To lose weight, you have to set aside time to be active — this week, this day and even this hour. But it’s important to ease in.
“Find physical activities that are safe and feasible to do in your current body, that are enjoyable for your mind, and that you can gradually build up into a sustainable pattern,” says Danielle Friedman, MD, a bariatric and minimally invasive surgeon at Hartford HealthCare’s Medical & Surgical Weight Loss Program.
Here are a few suggestions.
1. Every hour, stand up
Obviously, when you’re perched over your work laptop, you’re not burning many calories. That’s not the only problem, though. Sitting for long stretches also interferes with how your body regulates blood sugar and metabolism.
Luckily, even short breaks make a big difference. Every time you stand, you activate your muscles, which keeps your metabolism and insulin response running smoothly.
Do some light stretches. Walk around the room. Make a phone call while you’re standing. Or just go look out the window.
“Every 60 minutes, set an alarm to stand up for two to five minutes,” says Dr. Friedman. “Adding simple breathing exercises or gentle stretching can make this a ‘mindfulness moment’ as well as a physical one.”
2. Every day, get moderate-intensity aerobic exercise.
“Moderate” generally means your breathing and heart rate go up. You can talk during the activity, but not sing your favorite song.
Depending on your level of fitness, this could mean:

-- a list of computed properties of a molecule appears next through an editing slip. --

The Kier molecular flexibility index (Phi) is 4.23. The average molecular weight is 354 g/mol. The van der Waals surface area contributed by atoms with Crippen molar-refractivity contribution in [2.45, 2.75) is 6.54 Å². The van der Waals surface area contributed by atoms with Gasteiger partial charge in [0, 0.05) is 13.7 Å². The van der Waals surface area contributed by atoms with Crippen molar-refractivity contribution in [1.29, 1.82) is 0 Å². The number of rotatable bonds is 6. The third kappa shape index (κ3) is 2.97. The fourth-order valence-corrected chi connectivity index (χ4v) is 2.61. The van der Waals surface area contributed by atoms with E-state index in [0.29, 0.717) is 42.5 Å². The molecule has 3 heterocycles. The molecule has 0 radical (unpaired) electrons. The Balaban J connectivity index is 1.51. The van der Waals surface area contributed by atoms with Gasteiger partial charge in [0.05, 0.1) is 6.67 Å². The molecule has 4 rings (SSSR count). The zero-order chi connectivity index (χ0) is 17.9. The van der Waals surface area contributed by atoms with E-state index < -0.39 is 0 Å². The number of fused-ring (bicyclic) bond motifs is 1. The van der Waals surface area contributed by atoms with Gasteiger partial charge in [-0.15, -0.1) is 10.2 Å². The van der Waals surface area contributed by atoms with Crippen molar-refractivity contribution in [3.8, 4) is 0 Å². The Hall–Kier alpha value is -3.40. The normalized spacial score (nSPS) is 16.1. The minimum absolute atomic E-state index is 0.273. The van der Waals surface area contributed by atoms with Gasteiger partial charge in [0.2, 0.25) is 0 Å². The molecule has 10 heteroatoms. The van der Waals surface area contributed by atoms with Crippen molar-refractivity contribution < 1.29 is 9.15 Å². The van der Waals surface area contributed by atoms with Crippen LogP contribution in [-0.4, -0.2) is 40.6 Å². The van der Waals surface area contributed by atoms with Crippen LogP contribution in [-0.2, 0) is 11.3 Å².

- Walking briskly
- Pushing a lawn mower
- Bicycling on level terrain
- Taking a water aerobics class
- Taking a dance, barre or movement class
Most people should get about 150 minutes a week, or 30 minutes a day, five times per week.
Oh, and if you prefer higher-intensity workouts — like running, tennis or that cycling class that turns your legs to jelly — you can get away with half the time commitment. These vigorous-intensity exercises should have you breathing fast, and only able to say a few words at a time during the activity. Consult your doctor before starting.
3. At least twice a week, do strength or resistance training.
Want your body to burn extra calories even when you’re relaxing? Build those muscles.
More muscle mass usually equals a higher resting metabolic rate. Plus, exercises aimed at muscle strength tend to consume a lot of calories — even for a few hours after.
Strength and resistance training can mean:
- Bodyweight exercises, like squats and push-ups
- Working with resistance bands
- Weightlifting, like barbells and kettlebells
- Strength training machines at the gym
- Heavy gardening like digging and shoveling
- Yoga, pilates or barre classes that emphasize core strength and body weight resistance
If you’re new to this type of exercise, learn the proper form and technique from an expert.
“Many private gyms as well as community centers like the YMCA will offer training sessions to introduce you to these activities. An injury can discourage you, delay your goals and set you on a path to weight gain,” says Dr. Friedman.
To maximize weight loss, don’t just focus on physical activity.
Losing weight is hard, and exercise is just one piece of the puzzle. You’ll also need to pay attention to your nutrition, sleep, stress and other habits and lifestyle components. Even your work schedule can contribute.
An expert can help you bring all these factors into focus — and find success sooner than you may expect.
“Weight management is about long-term change and a thoughtful approach,” says Dr. Friedman. “And weight is not the only number that matters in terms of overall health. But the good news is that even in the short-term, your quality of life will start improving long before you get to any number on a scale. Our goal is to help you achieve that quality of life, not one set idea of weight or body type.”